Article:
Although the Biden administration committed to re-entering a nuclear deal that would be longer and stronger than the original Joint Comprehensive Plan of Action (JCPOA) put into place in 2015, senior advisor at the Foundation for Defense of Democracies (FDD) Richard Goldberg said “the deal under consideration is shorter and weaker.”
After months of indirect negotiations between American, European and Iranian diplomats, the proposed framework differs from that of the JCPOA on four key principles: breakout time, nuclear restrictions, a cap on uranium enrichment capabilities and international sanctions.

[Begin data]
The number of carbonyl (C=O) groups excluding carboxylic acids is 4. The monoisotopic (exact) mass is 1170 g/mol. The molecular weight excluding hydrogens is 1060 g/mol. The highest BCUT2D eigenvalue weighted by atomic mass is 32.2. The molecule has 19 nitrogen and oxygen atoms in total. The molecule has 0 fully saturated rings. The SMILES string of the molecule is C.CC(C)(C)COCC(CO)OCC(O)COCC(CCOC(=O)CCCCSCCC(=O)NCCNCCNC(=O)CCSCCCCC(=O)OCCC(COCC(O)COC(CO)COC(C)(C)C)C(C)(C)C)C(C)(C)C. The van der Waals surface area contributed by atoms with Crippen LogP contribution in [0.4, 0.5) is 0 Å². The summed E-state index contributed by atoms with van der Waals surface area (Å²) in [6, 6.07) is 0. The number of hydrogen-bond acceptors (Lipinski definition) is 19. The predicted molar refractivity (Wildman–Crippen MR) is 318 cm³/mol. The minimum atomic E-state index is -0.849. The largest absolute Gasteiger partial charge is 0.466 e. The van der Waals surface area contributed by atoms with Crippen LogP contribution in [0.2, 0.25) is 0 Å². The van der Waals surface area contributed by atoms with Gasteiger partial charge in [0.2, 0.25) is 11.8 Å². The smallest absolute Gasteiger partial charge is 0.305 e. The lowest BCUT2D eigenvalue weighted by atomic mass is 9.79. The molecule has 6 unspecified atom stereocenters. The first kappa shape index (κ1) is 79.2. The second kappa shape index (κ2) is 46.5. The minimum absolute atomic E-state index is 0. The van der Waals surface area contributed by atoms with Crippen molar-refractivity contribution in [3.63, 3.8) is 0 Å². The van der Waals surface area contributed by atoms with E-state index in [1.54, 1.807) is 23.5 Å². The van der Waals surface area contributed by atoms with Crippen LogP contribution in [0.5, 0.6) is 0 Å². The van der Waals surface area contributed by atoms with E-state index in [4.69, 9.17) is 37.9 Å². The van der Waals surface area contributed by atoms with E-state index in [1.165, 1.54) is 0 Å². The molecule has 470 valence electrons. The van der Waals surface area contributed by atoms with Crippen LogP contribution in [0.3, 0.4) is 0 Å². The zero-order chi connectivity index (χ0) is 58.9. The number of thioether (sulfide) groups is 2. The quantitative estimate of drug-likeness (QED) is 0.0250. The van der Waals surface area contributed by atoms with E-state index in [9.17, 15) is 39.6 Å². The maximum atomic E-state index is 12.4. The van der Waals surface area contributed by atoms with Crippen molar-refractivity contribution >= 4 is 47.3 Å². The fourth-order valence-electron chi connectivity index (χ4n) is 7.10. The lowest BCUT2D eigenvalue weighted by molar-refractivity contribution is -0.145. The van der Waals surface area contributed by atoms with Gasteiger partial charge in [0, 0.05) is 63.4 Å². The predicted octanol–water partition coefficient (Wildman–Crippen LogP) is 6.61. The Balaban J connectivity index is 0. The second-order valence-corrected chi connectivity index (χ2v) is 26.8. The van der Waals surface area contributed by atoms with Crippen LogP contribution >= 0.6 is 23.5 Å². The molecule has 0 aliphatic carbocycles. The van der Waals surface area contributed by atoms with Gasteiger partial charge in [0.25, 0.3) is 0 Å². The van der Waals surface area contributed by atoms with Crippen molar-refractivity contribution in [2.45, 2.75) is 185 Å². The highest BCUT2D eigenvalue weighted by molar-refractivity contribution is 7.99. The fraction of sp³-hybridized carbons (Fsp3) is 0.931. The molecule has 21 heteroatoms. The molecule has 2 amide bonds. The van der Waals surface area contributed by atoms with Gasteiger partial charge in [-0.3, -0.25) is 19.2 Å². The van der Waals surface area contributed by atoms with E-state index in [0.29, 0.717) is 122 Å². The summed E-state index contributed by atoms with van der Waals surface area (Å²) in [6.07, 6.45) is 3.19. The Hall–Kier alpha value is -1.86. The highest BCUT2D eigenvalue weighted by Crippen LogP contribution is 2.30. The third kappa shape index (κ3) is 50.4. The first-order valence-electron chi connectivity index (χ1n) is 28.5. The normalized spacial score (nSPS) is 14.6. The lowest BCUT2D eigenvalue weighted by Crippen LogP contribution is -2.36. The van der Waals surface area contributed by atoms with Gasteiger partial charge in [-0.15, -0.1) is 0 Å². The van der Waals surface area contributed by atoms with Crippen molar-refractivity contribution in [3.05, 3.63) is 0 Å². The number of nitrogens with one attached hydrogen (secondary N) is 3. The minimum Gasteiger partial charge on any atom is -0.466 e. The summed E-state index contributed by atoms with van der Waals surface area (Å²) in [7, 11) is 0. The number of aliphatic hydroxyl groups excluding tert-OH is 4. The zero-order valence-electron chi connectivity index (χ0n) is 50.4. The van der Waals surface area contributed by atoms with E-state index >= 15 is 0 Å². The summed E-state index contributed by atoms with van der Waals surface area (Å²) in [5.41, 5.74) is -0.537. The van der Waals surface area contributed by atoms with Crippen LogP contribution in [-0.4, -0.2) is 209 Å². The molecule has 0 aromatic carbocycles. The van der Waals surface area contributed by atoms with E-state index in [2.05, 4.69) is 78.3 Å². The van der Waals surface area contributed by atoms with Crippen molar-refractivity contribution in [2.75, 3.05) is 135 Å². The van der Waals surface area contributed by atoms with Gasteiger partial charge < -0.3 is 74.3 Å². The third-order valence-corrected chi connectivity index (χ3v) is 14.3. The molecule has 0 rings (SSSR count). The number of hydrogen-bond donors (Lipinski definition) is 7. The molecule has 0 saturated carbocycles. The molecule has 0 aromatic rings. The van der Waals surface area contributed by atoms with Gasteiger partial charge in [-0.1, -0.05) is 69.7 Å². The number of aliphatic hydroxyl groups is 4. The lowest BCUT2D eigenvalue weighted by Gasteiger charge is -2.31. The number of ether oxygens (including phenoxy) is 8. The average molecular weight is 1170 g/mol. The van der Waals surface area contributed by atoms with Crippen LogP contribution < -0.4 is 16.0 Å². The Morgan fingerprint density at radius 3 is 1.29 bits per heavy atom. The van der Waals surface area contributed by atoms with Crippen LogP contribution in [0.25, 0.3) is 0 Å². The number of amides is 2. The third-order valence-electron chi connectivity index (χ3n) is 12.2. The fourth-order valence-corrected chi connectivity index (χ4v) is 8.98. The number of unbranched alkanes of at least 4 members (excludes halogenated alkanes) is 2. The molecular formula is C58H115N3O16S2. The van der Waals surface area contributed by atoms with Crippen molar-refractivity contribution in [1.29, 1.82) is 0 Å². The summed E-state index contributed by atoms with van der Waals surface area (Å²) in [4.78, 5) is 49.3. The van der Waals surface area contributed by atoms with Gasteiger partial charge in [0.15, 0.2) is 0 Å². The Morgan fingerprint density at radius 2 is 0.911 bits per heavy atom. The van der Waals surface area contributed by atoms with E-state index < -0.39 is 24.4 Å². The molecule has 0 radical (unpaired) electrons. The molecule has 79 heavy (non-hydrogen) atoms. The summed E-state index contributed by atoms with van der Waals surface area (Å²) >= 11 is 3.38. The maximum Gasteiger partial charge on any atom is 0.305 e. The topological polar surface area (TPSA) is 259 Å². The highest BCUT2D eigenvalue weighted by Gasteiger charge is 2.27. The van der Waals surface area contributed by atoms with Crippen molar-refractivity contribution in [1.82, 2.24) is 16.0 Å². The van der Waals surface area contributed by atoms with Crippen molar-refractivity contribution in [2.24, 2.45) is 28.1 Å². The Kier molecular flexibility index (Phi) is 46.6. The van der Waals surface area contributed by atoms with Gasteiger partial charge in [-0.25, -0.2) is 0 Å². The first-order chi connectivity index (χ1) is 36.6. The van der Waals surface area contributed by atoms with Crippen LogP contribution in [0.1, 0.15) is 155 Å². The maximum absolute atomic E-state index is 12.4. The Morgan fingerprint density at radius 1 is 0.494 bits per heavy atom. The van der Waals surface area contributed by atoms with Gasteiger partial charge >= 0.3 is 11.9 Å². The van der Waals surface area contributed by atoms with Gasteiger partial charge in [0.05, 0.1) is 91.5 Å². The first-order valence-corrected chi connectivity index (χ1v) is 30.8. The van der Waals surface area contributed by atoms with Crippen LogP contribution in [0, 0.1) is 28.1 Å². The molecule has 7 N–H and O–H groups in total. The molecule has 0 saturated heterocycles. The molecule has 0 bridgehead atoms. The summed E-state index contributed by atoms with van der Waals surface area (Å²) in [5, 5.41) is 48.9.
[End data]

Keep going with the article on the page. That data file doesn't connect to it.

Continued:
The 2015 JCPOA claimed to put Tehran’s breakout time—the time required to enrich fissile material to the level required to construct a bomb—a year away for at least a decade. In championing the benefits of the JCPOA, then-President Barack Obama claimed that a key gain was “13,14,15 years assurances that the breakout is at least a year.”
Under the new deal, however, the JCPOA’s terms permitting Iran to retain its advanced centrifuges would carry over, meaning that Tehran’s breakout time would be significantly reduced because the sunset clauses have not changed since the 2015 deal.